Project Description

The EU is struggling to become "the most competitive and dynamic knowledge-based economy in the world, capable of sustainable economic growth with more and better jobs and greater social cohesion". It is common knowledge today that Europe is facing issues that were not on the political agenda at the creation of the EU, namely energy dependency, climate change, globalisation, scarcity of natural resources and the rise of a knowledge economy. In a globalised world, it is clear that all policies are in fact interrelated and mutually supportive and must be tackled with horizontal actions. PRESERVE will focus on landscape and cultural heritage policy for this holistic approach.

Tourism is a common denominator of all European regions, urban and rural, because each territory has a unique cultural heritage and landscape that deserve to be preserved. Having said that, many examples show that tourism can become a threat to the beauty and diversity of the European landscape, rather than a vehicle for economic growth, job creation or innovation, and thus may aggravate the new challenges facing the EU at this time. The UNEP (United Nations Environment Programme) illustrates that tourism can have negative environmental, socio-cultural and economic impacts on the host communities. In other words, Regions must be careful when developing their cultural heritage strategies, to think in sustainable terms and to use the right indicators, should they want to fully benefit from their tourism assets.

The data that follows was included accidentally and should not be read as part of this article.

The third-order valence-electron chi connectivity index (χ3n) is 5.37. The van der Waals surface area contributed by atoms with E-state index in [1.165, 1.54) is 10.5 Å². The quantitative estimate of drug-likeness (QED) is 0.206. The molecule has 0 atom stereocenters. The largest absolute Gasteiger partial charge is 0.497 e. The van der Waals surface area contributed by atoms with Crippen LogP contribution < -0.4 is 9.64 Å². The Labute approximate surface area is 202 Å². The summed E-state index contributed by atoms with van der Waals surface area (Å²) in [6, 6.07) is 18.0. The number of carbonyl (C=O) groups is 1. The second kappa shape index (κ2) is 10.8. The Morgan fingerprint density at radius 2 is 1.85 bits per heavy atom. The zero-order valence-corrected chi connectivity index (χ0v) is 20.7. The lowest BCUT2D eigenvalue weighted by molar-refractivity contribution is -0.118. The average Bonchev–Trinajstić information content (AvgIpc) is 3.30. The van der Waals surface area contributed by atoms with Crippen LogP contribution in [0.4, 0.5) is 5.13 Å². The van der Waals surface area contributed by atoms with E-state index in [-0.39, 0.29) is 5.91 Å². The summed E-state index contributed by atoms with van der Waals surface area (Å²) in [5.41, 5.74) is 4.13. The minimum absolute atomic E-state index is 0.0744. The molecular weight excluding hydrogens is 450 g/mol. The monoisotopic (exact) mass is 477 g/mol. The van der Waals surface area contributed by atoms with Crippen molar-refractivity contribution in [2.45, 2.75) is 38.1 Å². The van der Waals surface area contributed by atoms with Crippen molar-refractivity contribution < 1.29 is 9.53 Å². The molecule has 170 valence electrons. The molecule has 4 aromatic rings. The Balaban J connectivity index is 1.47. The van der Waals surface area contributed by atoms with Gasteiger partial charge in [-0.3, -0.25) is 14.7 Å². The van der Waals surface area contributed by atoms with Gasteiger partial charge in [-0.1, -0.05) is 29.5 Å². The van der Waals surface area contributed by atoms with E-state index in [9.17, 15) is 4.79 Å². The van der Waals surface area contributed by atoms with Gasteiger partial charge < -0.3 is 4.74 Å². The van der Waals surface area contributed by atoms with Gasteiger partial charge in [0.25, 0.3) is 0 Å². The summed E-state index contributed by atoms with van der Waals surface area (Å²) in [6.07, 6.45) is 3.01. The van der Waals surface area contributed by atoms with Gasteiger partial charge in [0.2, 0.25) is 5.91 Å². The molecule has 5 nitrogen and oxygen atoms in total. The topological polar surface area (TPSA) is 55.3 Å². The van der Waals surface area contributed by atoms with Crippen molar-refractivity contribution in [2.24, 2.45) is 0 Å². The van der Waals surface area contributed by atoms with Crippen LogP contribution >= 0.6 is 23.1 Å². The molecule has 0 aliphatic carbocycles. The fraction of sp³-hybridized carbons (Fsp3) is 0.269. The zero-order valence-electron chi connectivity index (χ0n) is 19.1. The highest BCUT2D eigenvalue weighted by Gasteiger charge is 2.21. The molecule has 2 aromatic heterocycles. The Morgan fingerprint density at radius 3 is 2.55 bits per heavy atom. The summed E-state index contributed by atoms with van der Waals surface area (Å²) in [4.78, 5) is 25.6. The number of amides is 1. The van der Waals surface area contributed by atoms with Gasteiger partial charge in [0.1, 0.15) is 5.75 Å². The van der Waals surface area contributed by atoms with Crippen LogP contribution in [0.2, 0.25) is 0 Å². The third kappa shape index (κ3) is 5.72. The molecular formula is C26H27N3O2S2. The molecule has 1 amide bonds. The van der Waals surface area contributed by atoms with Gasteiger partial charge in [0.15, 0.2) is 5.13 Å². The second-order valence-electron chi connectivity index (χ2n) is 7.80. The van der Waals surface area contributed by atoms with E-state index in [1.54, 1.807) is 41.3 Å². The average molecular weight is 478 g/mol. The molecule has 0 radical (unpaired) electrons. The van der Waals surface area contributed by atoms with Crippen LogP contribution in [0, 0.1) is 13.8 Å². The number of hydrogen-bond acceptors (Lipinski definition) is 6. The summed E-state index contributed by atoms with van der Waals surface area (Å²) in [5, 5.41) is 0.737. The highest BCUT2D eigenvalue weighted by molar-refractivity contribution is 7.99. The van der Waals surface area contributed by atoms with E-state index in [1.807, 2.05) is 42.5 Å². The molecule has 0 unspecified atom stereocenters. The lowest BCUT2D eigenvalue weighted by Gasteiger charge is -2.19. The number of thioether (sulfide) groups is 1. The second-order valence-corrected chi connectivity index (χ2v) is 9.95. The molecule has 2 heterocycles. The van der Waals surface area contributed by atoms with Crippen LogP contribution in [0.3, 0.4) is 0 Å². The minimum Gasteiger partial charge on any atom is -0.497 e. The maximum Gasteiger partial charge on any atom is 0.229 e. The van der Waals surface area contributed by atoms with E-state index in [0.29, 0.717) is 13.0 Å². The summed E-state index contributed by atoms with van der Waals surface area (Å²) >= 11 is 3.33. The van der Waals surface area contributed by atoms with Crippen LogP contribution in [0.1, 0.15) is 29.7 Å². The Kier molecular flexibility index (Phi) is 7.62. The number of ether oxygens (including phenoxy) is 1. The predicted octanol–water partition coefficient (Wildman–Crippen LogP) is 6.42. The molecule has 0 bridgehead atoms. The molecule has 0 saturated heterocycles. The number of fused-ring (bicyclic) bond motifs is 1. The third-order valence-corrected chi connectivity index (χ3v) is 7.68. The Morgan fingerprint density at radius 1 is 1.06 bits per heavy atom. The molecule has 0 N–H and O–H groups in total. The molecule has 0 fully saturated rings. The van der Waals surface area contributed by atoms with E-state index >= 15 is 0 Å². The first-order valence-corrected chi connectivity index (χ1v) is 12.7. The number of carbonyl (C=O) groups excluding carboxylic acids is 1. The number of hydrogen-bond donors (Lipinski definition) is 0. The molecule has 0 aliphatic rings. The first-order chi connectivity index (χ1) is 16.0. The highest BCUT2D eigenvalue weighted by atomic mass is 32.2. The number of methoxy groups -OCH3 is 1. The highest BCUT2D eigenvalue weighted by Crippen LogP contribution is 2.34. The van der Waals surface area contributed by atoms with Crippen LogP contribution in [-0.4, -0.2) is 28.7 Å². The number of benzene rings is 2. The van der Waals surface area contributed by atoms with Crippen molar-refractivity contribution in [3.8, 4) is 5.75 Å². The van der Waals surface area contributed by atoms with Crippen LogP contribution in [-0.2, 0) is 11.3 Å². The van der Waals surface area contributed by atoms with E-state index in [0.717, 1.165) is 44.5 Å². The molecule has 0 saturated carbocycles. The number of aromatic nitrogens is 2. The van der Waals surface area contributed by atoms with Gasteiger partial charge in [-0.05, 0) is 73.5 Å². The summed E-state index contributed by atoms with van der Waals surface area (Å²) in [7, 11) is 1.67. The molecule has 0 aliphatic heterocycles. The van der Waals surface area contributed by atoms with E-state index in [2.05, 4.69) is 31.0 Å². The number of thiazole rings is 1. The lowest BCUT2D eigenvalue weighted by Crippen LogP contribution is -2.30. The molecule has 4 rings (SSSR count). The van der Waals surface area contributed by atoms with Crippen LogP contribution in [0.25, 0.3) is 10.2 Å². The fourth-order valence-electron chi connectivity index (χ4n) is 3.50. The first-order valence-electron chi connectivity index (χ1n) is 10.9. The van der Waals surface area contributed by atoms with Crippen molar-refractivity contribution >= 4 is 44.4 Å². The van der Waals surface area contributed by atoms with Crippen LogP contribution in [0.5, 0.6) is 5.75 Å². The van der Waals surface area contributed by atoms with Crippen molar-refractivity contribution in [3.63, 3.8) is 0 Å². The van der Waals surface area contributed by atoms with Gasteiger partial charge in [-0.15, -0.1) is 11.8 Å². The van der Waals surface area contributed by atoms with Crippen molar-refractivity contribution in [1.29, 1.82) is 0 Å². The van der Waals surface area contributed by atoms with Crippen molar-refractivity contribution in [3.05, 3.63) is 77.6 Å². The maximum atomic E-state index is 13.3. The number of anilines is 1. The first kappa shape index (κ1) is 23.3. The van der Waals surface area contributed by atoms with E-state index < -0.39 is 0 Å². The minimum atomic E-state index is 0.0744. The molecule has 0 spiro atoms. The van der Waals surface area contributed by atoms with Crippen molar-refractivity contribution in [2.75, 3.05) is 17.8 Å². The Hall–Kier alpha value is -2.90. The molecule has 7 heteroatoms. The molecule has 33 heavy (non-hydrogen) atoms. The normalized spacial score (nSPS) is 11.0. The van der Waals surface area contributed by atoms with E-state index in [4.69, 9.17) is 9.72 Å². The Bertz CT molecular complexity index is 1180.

The Communication from the European Commission entitled “Agenda for a sustainable and competitive European tourism”, published on 19 October 2007 underlines the challenge for “finding the right balance between an autonomous development of the destinations and the protection of their environment on the one side and the development of a competitive economic activity on the other side”. If properly managed, the development of sustainable forms of tourism in Regions, to help preserve and promote their cultural heritage and landscape, can address a number of issues including sustainable conservation and management of natural and cultural resources, minimising resource use and pollution at tourism destinations including the production of waste, managing change in the interests of the well being of the community, reducing the seasonality of demand, addressing the environmental impact of transport linked to tourism, making tourism experiences available to all without discrimination, and improving the quality of tourism jobs.



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